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Is Heart Disease Hereditary?

Yes! You can inherit a predilection to heart disease but thankfully there are ways around the condition.  You may have a little more control over the situation than you think if you pay attention to your fitness.



As an example, there is evidence that if your family has a history of coronary artery disease at an early age (younger than 55 in men and 65 in women), your risk of suffering heart disease is increased, with some sources suggesting that this single factor could represent up to 15% of your susceptibility to heart disease.



However you may be relieved or upset to hear that it is actually a combination of conditions that can play a far more important role in determining how healthy your heart remains.



For instance, diabetes, high blood pressure, obesity and cholesterol abnormalities are all factors which play an important role in determining whether you will suffer heart problems or not. If you bring diabetes onto yourself by living an unhealthy lifestyle then you very well might develop heart disease sooner than later than life.



It is for example widely recognized within medical circles that one of the reasons behind the explosion in childhood diabetes over the past two or three decades has been the vast increase in sugar intake.

For people who have a family history of diabetes however, there is no need for this massive sugar overdose for them to suffer the condition. It is a genetic thing rather than something that is caused by greed and overindulgence.


In many situations, there may therefore be an established link between illnesses and medical problems suffered by parents and the likelihood of their offspring suffering heart problems at some point.



If you know that one or both of your parents suffered diabetes and that your chances of suffering the condition are therefore increased, logic suggests that you have a superb early warning system in place.

You know that your chances of getting diabetes are higher than normal, you know that excessive sugar speeds the onset of diabetes and you are fully well aware that diabetes is a contributory factor to heart disease.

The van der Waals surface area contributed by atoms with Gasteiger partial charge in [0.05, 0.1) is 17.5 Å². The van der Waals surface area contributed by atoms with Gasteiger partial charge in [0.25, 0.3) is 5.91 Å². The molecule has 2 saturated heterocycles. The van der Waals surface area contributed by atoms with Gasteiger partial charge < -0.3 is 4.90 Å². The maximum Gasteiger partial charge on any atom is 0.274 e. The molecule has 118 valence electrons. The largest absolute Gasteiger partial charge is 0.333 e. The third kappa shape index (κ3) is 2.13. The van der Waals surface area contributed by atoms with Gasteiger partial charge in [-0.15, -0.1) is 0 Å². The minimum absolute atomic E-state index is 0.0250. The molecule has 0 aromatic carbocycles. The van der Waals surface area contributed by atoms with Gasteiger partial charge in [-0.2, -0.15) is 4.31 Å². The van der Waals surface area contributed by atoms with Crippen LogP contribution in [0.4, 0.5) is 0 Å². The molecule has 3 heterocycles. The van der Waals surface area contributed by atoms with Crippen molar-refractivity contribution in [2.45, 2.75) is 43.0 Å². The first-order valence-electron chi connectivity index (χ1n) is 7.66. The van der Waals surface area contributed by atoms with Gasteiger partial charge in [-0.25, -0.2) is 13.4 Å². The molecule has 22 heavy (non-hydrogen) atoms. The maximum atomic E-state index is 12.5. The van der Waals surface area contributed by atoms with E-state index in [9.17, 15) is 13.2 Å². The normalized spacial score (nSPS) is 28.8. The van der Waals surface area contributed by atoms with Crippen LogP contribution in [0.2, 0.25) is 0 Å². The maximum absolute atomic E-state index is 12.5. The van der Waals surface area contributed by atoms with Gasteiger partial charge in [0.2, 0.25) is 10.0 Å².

This is positive because you have a clear warning about the disease an idea of what you need to do in order to prevent the onset of diabetes and then the heart problems that usually follow it.



So, yes, there is an element of genetics involved in the likelihood of you contracting some form of heart disease or problem.

But once you know this you can use the information to help yourself avoid the entire ordeal of heart disease altogether.



The Causes of High Blood Pressure

If you have high blood pressure than you may be informed that there are two different kinds. There is essential or primary hypertension and there is secondary hypertension.


According to the American Heart Association, there is no single identifiable cause of primary hypertension, but the causes of secondary hypertension are a little more obvious.


However, there are many factors that are well known to cause a case of primary hypertension. These factors include:


Being overweight. It makes sense that the greater your body mass the harder your heart is going to have to work to pump blood. This results in an increase in pressure on the arterial walls.

Sleep apnea – You snore and your windpipe is cut off during brief periods when you stop breathing while you are asleep

Low Activity – Lazing around can also be a factor. If you do not exercise, your heart works harder to pump blood.

Family history or genetics. It is a fact that high blood pressure can often run in particular families.

Tobacco use. Certain chemicals in cigarettes and tobacco can cause damage to blood vessel walls, thereby increasing the work that your heart has to do to pump blood through vessels.

Stress. The heart pounds and creates high blood pressure. Stress also makes people binge on fatty foods.

Sodium intake. Excessive salt intake can result in increased fluid retention, which in turn leads to increased blood pressure.

Potassium intake. Having excessively low levels of potassium can result in elevated levels of sodium in body cells because potassium and sodium seek a natural balance. An imbalance causes an increase in blood pressure.

Excessive alcohol consumption can increase the risk of heart problems; particularly it is continued for a significant period of time.


Secondary hypertension problems are generally caused by pre-existing medical conditions like kidney or renal disease.  If this is the case you are probably already being treated for high blood pressure as part of the condition.  Kidney problems, heart problems and general blood vessel damage are often a consequence of high blood pressure.


Once you have this type of damage it is hard to correct it. It is important to stay fit so that you never develop the symptoms of either primary or secondary hypertension.  Medications prescribed for these include beta-blockers, enzyme inhibitors, diuretics, vasodilators, calcium channel blockers and aspirin.  Most of these drugs are expensive and you might have to take them the rest of your life if the high blood pressure starts to affect your kidneys.